August 12, 2022

arts

Florida's Orchestras Take a Hit

Florida's orchestras are poised to hurt as the economy continues to plummet. Here's a look at their numbers.

Barbara Miracle | 12/1/2008

The good news for Florida orchestras is that concertgoers are buying tickets and attending events in record numbers. “We’re having great attendance this year,” says Gretchen Miller Basso, public relations director for the Orlando Philharmonic Orchestra. Subscriptions for the OPO are up along with those at other orchestras around the state.

trumpet
[iStock photo]
The bad news is that fund raising and corporate sponsorships are poised for a significant hit because of the shaky economy and consolidation on Wall Street. Merrill Lynch, for example, has supported the Orlando Philharmonic Orchestra, the New World Symphony in Miami Beach and the Pensacola Symphony, among other Florida orchestras. It’s unclear what its recent merger with Bank of America, another big arts supporter, will mean in 2009. Other big financial supporters of Florida’s classical music community include Raymond James Financial, SunTrust, Northern Trust, Wachovia and J.P. Morgan Private Bank.
“A majority of our sponsors have generously renewed their commitments this season, but the uncertain economy will make it more challenging and competitive to maintain that level of support. We are determined to continue our positive momentum,” says Jim Van Vleck, board chair of the Jacksonville Symphony Association.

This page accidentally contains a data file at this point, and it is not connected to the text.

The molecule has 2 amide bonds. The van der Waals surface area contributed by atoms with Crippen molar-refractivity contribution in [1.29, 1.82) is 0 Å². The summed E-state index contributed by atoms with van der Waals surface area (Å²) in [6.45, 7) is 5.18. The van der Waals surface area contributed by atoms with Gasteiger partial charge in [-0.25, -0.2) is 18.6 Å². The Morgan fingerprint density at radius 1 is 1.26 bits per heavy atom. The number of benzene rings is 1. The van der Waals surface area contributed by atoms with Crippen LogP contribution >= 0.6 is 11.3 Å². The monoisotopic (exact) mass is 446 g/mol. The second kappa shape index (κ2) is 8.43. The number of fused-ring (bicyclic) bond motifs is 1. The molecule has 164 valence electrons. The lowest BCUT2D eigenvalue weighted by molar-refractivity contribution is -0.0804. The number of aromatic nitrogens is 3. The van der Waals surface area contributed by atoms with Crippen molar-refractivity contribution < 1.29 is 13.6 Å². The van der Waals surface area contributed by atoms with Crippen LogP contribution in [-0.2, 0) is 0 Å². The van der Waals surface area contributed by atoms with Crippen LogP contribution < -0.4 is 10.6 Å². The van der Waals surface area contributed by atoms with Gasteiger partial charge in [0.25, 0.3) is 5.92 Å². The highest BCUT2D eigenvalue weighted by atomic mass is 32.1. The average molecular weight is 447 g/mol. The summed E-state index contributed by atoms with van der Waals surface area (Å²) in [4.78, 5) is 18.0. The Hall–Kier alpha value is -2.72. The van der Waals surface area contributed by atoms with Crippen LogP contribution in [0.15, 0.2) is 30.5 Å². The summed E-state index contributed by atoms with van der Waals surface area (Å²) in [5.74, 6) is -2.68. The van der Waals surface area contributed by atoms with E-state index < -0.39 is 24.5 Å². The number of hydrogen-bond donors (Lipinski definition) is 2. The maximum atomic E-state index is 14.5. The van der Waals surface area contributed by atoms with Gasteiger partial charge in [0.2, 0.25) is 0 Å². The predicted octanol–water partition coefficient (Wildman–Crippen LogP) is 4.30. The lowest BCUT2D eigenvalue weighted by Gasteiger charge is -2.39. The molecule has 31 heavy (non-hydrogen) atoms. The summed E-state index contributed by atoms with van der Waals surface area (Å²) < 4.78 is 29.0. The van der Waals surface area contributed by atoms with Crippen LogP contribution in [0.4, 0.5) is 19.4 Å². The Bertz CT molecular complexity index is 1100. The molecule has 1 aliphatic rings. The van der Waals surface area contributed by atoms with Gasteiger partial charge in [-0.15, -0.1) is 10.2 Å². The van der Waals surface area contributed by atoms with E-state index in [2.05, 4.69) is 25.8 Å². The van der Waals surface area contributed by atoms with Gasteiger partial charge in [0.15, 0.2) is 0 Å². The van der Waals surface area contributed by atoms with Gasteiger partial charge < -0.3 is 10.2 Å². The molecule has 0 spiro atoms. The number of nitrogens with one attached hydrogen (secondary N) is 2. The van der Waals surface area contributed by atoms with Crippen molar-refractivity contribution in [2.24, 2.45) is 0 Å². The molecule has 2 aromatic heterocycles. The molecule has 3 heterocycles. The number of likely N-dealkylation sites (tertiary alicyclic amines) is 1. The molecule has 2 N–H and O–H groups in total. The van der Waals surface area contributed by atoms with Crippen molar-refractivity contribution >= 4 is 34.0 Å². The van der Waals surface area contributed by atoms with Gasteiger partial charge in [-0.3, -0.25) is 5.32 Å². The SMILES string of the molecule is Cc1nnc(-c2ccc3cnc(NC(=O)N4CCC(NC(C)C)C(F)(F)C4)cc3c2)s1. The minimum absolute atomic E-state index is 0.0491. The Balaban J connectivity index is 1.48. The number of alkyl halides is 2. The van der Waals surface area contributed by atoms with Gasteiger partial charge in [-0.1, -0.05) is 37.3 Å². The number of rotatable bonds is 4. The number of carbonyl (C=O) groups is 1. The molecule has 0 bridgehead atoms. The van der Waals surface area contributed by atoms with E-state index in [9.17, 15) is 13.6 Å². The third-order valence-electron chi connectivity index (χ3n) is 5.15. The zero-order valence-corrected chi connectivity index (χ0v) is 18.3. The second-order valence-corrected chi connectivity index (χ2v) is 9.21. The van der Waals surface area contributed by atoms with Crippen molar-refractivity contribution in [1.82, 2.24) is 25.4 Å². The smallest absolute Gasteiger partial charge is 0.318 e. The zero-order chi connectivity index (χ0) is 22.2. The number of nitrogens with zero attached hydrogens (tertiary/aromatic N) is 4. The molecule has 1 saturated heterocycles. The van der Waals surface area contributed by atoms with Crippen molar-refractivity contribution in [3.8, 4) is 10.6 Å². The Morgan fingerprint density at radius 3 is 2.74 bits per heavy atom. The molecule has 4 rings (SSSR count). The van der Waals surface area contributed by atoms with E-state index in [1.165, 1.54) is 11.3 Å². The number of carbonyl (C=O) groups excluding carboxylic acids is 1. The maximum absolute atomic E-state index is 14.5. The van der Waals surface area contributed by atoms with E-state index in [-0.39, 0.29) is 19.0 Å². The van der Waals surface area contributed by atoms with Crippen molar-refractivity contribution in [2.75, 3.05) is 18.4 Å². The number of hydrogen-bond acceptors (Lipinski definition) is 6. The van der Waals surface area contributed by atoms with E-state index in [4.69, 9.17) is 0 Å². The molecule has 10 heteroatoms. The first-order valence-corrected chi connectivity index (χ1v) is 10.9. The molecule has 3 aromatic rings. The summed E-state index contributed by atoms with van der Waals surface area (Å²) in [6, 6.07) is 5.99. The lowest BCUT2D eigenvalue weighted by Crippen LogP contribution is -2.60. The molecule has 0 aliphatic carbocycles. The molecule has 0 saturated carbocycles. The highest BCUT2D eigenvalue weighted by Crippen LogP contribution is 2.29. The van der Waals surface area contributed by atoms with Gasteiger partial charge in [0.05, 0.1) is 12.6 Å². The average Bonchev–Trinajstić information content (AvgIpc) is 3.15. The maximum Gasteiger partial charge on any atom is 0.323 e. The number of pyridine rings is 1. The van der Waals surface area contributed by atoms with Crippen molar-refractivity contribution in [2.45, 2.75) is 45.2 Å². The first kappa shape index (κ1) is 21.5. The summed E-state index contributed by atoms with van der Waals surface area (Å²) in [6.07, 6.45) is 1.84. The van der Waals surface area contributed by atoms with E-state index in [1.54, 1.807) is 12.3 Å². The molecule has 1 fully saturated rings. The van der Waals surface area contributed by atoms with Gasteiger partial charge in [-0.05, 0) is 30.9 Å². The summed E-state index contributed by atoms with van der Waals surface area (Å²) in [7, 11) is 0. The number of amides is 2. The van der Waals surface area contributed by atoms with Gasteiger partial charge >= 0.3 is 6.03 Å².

It’s not as if Florida orchestras were rolling in cash before the economic downturn. When Michael Pastreich joined Tampa Bay’s Florida Orchestra in late 2007 as president and CEO, he faced a bleak budget picture. “We were about to run out of money,” says Pastreich. So he cut staff, negotiated a new three-year agreement with musicians and kicked off a $30-million fund-raising campaign to shore up the operating budget and pay down debt that has been built up over the years. Fort Lauderdale’s Philharmonic Orchestra of Florida shut down in 2003 because of financial problems. One of the state’s oldest and most respected orchestras, the Jacksonville Symphony Orchestra, was among a number of orchestras that lost money last year. “This business is extremely difficult when things are working phenomenally well,” says Henry Adams, associate director of communications and marketing for the Florida Orchestra. Fortunately for Floridians, “Somehow we pull it off anyway.”

New World Symphony
New World Symphony [Photo: Craig Hall]

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